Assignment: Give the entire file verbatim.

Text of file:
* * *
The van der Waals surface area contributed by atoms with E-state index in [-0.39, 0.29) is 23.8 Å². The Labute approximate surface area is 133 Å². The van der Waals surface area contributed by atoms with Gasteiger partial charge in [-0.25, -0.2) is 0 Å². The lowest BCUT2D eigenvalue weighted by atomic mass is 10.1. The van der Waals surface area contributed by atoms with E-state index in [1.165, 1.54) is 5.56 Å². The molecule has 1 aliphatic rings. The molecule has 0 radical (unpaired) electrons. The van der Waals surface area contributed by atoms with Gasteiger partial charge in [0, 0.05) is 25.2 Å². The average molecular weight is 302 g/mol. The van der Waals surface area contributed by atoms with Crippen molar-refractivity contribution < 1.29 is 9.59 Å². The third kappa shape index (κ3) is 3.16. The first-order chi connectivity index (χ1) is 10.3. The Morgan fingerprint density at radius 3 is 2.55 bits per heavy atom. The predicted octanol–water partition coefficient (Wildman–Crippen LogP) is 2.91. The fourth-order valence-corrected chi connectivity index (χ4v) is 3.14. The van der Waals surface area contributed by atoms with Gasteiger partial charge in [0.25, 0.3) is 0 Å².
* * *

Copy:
The van der Waals surface area contributed by atoms with E-state index in [-0.39, 0.29) is 23.8 Å². The Labute approximate surface area is 133 Å². The van der Waals surface area contributed by atoms with Gasteiger partial charge in [-0.25, -0.2) is 0 Å². The lowest BCUT2D eigenvalue weighted by atomic mass is 10.1. The van der Waals surface area contributed by atoms with E-state index in [1.165, 1.54) is 5.56 Å². The molecule has 1 aliphatic rings. The molecule has 0 radical (unpaired) electrons. The van der Waals surface area contributed by atoms with Gasteiger partial charge in [0, 0.05) is 25.2 Å². The average molecular weight is 302 g/mol. The van der Waals surface area contributed by atoms with Crippen molar-refractivity contribution < 1.29 is 9.59 Å². The third kappa shape index (κ3) is 3.16. The first-order chi connectivity index (χ1) is 10.3. The Morgan fingerprint density at radius 3 is 2.55 bits per heavy atom. The predicted octanol–water partition coefficient (Wildman–Crippen LogP) is 2.91. The fourth-order valence-corrected chi connectivity index (χ4v) is 3.14. The van der Waals surface area contributed by atoms with Gasteiger partial charge in [0.25, 0.3) is 0 Å².